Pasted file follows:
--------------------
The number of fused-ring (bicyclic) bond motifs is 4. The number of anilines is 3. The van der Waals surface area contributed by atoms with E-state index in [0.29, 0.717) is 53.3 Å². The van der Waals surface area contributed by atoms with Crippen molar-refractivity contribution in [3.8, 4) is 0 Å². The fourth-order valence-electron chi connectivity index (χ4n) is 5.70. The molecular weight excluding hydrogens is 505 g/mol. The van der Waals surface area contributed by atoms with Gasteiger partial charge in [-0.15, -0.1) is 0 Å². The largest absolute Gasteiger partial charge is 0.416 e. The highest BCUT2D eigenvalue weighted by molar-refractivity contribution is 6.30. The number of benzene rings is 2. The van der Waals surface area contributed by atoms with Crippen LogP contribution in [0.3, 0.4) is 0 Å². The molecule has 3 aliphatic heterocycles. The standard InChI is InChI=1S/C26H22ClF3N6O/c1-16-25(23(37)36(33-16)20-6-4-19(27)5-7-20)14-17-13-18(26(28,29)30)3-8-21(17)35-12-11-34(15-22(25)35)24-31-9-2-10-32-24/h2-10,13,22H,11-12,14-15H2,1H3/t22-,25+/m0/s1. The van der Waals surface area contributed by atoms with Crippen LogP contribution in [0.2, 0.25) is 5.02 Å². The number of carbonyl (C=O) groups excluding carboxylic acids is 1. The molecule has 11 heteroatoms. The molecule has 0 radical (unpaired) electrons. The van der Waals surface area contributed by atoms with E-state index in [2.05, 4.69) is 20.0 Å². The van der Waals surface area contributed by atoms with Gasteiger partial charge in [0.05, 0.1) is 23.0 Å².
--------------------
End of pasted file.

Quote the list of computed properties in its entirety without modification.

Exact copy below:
The number of fused-ring (bicyclic) bond motifs is 4. The number of anilines is 3. The van der Waals surface area contributed by atoms with E-state index in [0.29, 0.717) is 53.3 Å². The van der Waals surface area contributed by atoms with Crippen molar-refractivity contribution in [3.8, 4) is 0 Å². The fourth-order valence-electron chi connectivity index (χ4n) is 5.70. The molecular weight excluding hydrogens is 505 g/mol. The van der Waals surface area contributed by atoms with Gasteiger partial charge in [-0.15, -0.1) is 0 Å². The largest absolute Gasteiger partial charge is 0.416 e. The highest BCUT2D eigenvalue weighted by molar-refractivity contribution is 6.30. The number of benzene rings is 2. The van der Waals surface area contributed by atoms with Crippen LogP contribution in [0.3, 0.4) is 0 Å². The molecule has 3 aliphatic heterocycles. The standard InChI is InChI=1S/C26H22ClF3N6O/c1-16-25(23(37)36(33-16)20-6-4-19(27)5-7-20)14-17-13-18(26(28,29)30)3-8-21(17)35-12-11-34(15-22(25)35)24-31-9-2-10-32-24/h2-10,13,22H,11-12,14-15H2,1H3/t22-,25+/m0/s1. The van der Waals surface area contributed by atoms with Crippen LogP contribution in [0.2, 0.25) is 5.02 Å². The number of carbonyl (C=O) groups excluding carboxylic acids is 1. The molecule has 11 heteroatoms. The molecule has 0 radical (unpaired) electrons. The van der Waals surface area contributed by atoms with E-state index in [2.05, 4.69) is 20.0 Å². The van der Waals surface area contributed by atoms with Gasteiger partial charge in [0.05, 0.1) is 23.0 Å².